As to how to fight fraud, strategies differ among scam baiters. The ethics of how far to take the trolling are debated in online forums. Some have questioned the murky practices of Pierogi, the alias of another popular streamer in the scambaiting world, who is known for having more of a vigilante streak. Another has faced legal repercussions for his tactics. Thomas Dorsher, who ran the YouTube channel ScammerBlaster to document his efforts in punishing illegal robocallers, was fined by the FCC for running his own illegal robocalling scheme.

Among scam baiters, Kitboga is known for toeing the line: "I kind of treat it like, well, if it's illegal for me I shouldn't do it," he said.

Even so, Jerri Williams, a retired FBI agent, advises scam baiters to be cautious. As a veteran fraud investigator who has worked major telemarketing cases, she said, "I wouldn't recommend this at all."

Scam baiters should be cautious as some scammers may do more than defraud people

You don't always know who's on the other side of the phone. Although streamers largely target call center scammers who have rudimentary hacking skills, there's a chance it could be a con artist capable of doxing the scam baiter, Williams said. Some scammers, she added, are not willingly defrauding people, but are victims of human trafficking operations.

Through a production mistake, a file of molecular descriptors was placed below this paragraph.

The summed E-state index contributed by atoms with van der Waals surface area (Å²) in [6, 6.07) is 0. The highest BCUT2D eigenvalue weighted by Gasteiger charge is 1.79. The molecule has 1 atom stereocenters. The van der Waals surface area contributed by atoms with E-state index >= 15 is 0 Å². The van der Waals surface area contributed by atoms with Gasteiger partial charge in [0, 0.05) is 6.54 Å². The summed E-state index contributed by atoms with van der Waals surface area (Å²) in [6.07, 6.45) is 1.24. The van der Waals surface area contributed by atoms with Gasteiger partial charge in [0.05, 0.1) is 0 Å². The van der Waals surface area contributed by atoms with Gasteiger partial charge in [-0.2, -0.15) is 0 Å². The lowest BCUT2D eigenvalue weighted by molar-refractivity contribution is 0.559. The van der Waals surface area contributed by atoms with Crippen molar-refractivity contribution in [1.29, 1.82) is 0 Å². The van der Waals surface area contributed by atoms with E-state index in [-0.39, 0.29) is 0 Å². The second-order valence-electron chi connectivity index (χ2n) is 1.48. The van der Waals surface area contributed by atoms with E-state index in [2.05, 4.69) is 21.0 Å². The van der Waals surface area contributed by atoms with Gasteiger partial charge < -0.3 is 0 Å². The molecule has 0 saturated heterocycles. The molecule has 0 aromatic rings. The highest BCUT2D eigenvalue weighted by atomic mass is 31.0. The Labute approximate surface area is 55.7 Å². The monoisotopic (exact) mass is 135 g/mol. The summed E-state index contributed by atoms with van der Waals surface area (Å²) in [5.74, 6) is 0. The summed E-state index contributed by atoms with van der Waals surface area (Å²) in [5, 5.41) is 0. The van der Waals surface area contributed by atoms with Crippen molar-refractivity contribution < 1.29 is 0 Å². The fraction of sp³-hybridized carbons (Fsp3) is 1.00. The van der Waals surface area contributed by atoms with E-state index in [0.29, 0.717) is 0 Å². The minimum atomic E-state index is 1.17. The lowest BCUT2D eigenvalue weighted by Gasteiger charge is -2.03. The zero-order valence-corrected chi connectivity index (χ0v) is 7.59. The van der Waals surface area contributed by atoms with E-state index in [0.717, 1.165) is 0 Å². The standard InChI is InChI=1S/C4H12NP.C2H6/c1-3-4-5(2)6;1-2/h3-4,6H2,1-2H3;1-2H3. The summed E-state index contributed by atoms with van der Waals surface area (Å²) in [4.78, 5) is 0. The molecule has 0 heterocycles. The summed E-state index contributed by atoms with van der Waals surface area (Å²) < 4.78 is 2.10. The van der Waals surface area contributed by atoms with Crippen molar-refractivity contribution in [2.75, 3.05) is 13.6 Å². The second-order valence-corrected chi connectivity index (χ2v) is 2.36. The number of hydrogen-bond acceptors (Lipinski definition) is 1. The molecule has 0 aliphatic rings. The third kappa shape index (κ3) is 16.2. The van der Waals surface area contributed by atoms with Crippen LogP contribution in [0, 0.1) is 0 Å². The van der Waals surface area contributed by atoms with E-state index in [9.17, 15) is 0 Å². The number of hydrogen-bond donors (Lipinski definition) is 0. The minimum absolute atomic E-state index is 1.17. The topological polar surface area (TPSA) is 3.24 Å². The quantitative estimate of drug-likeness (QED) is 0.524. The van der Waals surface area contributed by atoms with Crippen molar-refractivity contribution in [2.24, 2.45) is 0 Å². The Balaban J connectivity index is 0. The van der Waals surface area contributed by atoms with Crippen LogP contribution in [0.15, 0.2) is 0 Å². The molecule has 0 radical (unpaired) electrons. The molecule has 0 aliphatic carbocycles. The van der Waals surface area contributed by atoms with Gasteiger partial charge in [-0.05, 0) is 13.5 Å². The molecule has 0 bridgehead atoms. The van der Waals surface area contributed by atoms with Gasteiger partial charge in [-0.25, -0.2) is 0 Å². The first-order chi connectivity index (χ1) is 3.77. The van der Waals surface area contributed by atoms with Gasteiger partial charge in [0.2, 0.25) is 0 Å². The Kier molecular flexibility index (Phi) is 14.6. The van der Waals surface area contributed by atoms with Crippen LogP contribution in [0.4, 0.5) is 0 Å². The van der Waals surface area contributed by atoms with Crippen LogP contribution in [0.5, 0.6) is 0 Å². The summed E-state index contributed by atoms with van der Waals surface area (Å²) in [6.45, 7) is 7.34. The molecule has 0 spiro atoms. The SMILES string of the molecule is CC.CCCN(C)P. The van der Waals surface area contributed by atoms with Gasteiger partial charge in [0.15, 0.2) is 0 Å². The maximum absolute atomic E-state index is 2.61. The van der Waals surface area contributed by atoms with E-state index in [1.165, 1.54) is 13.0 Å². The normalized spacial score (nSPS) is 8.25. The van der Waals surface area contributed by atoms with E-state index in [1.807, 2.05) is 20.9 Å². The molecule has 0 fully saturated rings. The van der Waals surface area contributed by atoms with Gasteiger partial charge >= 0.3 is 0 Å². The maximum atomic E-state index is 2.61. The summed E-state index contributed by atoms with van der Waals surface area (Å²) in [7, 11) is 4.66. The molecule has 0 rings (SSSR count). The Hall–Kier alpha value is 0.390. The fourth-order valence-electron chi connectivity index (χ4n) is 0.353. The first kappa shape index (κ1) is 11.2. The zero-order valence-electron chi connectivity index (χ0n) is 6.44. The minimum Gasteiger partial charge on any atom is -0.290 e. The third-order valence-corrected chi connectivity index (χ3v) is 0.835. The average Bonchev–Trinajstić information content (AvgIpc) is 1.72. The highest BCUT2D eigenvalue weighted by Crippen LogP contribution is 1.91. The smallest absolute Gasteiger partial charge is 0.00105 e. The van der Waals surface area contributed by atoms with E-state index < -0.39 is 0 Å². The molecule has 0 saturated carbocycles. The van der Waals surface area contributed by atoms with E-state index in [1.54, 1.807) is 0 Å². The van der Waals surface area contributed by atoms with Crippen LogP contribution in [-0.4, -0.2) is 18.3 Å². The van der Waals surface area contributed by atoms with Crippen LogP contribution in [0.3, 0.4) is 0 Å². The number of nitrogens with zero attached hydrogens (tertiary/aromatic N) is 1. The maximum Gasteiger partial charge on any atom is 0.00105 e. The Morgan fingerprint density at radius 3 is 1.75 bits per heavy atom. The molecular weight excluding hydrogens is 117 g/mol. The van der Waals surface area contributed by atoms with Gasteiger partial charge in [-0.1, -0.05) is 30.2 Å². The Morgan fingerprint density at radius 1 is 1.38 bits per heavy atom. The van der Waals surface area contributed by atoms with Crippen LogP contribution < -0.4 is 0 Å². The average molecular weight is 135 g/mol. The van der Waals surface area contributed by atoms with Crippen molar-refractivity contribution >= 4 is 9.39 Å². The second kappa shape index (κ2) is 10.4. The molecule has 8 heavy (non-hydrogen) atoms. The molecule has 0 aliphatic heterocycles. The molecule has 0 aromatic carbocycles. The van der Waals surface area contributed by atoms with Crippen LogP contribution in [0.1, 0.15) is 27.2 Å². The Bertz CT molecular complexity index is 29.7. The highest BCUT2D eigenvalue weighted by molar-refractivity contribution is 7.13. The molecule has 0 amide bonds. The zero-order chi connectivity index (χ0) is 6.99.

"When you're playing around with people whose job it is to be a criminal, you need to really think about what are you attempting to do," she said. "If it's truly just to entertain followers then, no, I don't think it's the right thing to do at all."

For many people who watch Kit's content, the amusement factor was the Trojan Horse to real information they say helps them stay alert to scams.

Dylon Cai, 40, said he's a lot wiser to the various scams out there after coming across Kitboga's channel. Years ago, he was ensnared in a tech support scam that caused him to lose all of his college work on his laptop.

"It was frustrating," he said. "At that time, YouTube was just starting out. I really wish that somebody was actually able to share this kind of content to me. That would have prevented that experience I had."